Following on from our last entry, Hector has been very busy as always 
(between training and meeting people!). The big news is that Hector will be
going on to advanced training as a potential Assistance Dog for a children with

We made the decision to progress Hector on the ASSISTANCE DOG 
based on Hector qualities. So why did we make this decision?
Hector has been working very well for me and he is a very bright dog. Hector has been learning his training tasks very quickly. He is relaxed and is exceptionally
good with children. This makes him an ideal candidate for the Assistance Dog Programme.
I am delighted that Hector is moving up in the world and I am sure that he will do very well with his new Assitance Dog Instructor.

I have been working with Hector on developing his training tasks such as stopping at any kerbs that we come across, walking in a straight line, his commands 'left' for turning left and 'right' for turning right. This is initially taught, where possible, at kerbs as we want to encourage straight crossings, so that we spend the minimum time in the road.

As his training develops, his concentration improves for the training tasks that he is learning, and so his distraction levels come down and the less support the handler gives him. Before he goes on to advanced training, I want him to be able to do all the tasks with as little input from the handler. This makes him an easy dog for someone with less experience to handle. I have also been working on Hector's social behaviour in coffee shops / resturants, as it is important that the dog lies down beside the handler or under the table and does not look for food.

Hector and SHADES   

We launched SHADES, our annual fundraising campaign earlier this month and Hector travelled to Dublin to attend. Our 10th annual SHADES fundraising campaign got off to a great start with the help of long standing supporter Roy Keane, and we got a shot of Hector & Roy at the launch.  

At the launch Roy praised our work saying, “It’s amazing to see the incredible difference a guide or assistance dog makes to an individual or family.  I’m a great admirer of their work and the effort put in by their volunteers and staff in making a difference to others". It was lovely to hear this from Roy and meant a lot to
all the team.   We met with Hector Ó hEochagáin and he was delighted to see him and he coudnt believe how much he had grown and also how calm and mature he had become.

In the next blog we will introduce Hectors new instructor....

    About this Blog

    Welcome to Puppy Hector's Blog:
    Follow RTE 2fm's "Breakfast with Hector" adopted pup's progress as he trains to become a guide dog for a person living with sight loss or an assistance dog for families of children with autism.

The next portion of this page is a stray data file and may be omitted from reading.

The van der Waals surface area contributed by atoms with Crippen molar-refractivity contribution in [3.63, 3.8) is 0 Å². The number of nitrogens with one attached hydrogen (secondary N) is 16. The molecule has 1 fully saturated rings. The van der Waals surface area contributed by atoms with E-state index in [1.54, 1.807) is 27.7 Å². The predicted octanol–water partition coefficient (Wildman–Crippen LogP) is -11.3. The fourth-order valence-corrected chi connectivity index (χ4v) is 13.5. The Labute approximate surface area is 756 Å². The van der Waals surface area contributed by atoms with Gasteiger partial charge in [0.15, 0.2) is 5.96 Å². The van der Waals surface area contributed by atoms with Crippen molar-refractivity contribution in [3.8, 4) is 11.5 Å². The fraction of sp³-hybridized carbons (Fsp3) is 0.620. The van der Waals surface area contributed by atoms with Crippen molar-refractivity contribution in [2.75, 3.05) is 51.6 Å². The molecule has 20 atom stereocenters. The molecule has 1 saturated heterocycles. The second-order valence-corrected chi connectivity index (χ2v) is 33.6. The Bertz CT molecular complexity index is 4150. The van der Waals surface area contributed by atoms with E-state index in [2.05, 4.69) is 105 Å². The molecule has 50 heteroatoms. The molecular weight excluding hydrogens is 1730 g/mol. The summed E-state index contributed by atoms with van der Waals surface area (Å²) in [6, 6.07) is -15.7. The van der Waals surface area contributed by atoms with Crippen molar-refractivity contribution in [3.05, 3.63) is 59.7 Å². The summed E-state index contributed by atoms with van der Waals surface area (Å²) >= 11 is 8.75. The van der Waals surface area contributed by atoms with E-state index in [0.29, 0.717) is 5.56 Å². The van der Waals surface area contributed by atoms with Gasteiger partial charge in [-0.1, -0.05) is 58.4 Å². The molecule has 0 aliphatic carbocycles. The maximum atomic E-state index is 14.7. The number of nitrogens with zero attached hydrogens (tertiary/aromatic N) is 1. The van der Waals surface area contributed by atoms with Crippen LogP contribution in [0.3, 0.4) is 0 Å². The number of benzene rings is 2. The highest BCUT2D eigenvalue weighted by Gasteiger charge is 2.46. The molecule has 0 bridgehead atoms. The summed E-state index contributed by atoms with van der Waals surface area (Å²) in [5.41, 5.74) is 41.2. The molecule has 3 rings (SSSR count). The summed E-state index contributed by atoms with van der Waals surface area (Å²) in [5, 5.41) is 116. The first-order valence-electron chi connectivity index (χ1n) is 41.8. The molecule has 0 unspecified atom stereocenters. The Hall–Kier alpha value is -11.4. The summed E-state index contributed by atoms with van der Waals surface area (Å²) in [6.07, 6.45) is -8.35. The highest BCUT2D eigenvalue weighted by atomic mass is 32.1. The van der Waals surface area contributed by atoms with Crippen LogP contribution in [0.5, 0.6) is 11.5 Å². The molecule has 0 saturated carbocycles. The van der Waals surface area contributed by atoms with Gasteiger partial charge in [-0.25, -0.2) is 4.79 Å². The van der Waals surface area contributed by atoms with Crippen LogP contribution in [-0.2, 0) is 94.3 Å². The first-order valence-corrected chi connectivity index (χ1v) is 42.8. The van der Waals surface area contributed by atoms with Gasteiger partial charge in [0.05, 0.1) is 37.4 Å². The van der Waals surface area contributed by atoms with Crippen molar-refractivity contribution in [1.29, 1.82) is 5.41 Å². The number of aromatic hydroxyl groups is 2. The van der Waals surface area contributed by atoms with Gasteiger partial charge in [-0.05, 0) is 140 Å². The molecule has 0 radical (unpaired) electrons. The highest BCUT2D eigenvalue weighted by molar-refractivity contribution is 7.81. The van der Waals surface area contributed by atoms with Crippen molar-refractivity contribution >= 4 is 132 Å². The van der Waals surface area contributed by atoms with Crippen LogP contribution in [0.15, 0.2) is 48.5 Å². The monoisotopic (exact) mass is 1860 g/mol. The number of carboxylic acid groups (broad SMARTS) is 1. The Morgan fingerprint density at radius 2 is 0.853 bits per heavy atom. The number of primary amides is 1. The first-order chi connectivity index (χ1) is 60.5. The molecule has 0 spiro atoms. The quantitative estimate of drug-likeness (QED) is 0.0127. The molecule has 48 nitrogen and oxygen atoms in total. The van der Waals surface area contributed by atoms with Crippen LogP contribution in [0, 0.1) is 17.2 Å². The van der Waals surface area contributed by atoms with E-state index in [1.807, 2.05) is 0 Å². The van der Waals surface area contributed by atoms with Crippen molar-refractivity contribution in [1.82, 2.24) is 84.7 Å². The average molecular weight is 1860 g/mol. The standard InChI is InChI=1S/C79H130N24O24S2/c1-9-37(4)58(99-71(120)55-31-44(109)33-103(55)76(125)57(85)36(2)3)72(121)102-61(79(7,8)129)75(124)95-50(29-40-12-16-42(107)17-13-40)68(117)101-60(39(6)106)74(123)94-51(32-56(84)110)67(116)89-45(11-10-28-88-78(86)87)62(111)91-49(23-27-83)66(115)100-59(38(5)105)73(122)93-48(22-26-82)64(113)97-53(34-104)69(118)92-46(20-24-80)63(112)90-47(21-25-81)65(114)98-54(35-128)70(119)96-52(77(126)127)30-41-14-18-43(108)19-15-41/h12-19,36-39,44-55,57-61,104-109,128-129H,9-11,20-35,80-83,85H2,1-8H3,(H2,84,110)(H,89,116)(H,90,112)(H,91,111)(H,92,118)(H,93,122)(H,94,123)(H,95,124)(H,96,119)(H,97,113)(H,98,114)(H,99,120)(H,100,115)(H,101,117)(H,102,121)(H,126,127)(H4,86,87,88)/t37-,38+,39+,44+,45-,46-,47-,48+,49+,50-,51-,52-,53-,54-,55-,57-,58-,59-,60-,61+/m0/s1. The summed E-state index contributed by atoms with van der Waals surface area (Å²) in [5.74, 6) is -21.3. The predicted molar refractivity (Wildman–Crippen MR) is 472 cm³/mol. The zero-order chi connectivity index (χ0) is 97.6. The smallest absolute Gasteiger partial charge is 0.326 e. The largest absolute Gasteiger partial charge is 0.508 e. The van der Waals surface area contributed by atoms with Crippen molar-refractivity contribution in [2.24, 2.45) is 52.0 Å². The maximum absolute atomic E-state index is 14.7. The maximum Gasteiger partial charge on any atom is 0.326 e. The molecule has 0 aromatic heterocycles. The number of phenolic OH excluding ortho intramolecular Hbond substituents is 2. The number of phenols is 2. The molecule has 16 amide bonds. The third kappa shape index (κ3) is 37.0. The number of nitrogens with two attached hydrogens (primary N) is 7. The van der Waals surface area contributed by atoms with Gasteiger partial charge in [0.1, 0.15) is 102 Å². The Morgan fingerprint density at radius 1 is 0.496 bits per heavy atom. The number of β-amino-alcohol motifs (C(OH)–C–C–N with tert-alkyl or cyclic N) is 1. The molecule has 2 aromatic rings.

RTE 2fm & Hector Ó hEochagáin:
      RTE 2fm's Breakfast Show Crew and host Hector ÓhEochagáin have been supporting pup Hector since adopting him at 8 weeks of age. During the last year, they have been helping us create awareness about our work and just what goes into into training a guide dog. Their support has been invaluable and has helped to raise much needed funds towards Hector's training. 

    About the Blog Authors, Susan Turtle and Michele Munnelly:
    Susan Turtle has been with Irish Guide Dogs for the Blind as a trainer for over
    13 years. Puppy Hector joined her in January this year to commence Early
    Training. She'll be keeping you posted on his progress over the next few months. Prior to January, Hector was with Volunteer Puppy Walker, Michele Munnelly who helped him get started
    on his journey to becoming a guide or assistance dog.  

    About Puppy Hector:
    Hector was born on 17 October 2010 and is German Shepherd x Golden Retriever. He is an intelligent, lively dog destined to become a life changing partner to a person living with sight loss or a family of a child with autism.   

    The role of a Puppy Walker:
    A Volunteer PW fosters a pup
    from 8 weeks of age to 12 months. During this time, the
    pup becomes part of their lives
    at home. A PW cares for and trains the pup to become a well rounded, confident, calm, willing, mannerly and socially acceptable dog.  The main focus
    is on obedience and socialisation, ensuring the pup is comfortable in many different environments like shops, restaurants, buses, trains, busy streets and malls etc.  Also the dog must get on with and not be distracted by people and other animals.  All of this provides the pup with a solid foundation for their future training and role as a guide or assistance dog. All training is done through positive reinforcement, learning should
    be fun, "a happy pup is a willing pup".

    Supported by PW Supervisors:
    Volunteer PWs are supported by our PW Supervisors who provide training and ongoing guidance. This is done through practical Puppy Training Classes, home visits and one‐on‐one training in supermarkets, shops, train
    stations etc.  The PW Supervisors provide valuable guidance and support to help equip our Volunteers for the task at hand and to monitor each pup's progress. All veterinary fees and feeding costs are covered by The Irish Guide Dogs for the Blind along with placing pups in homes when Volunteer PW's go on holidays.

    Come on and become a Puppy Walker for Irish Guide Dogs!
    It is a commitment but one that is rewarding and great fun!
    Go to to apply!


    August 2012
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    January 2012
    November 2011
    October 2011
    September 2011
    August 2011
    July 2011
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    May 2011
    April 2011
    March 2011
    February 2011
    January 2011


    Hit Counter Hector having a snooze in his cozy dog crate after our walk and bus ride this morning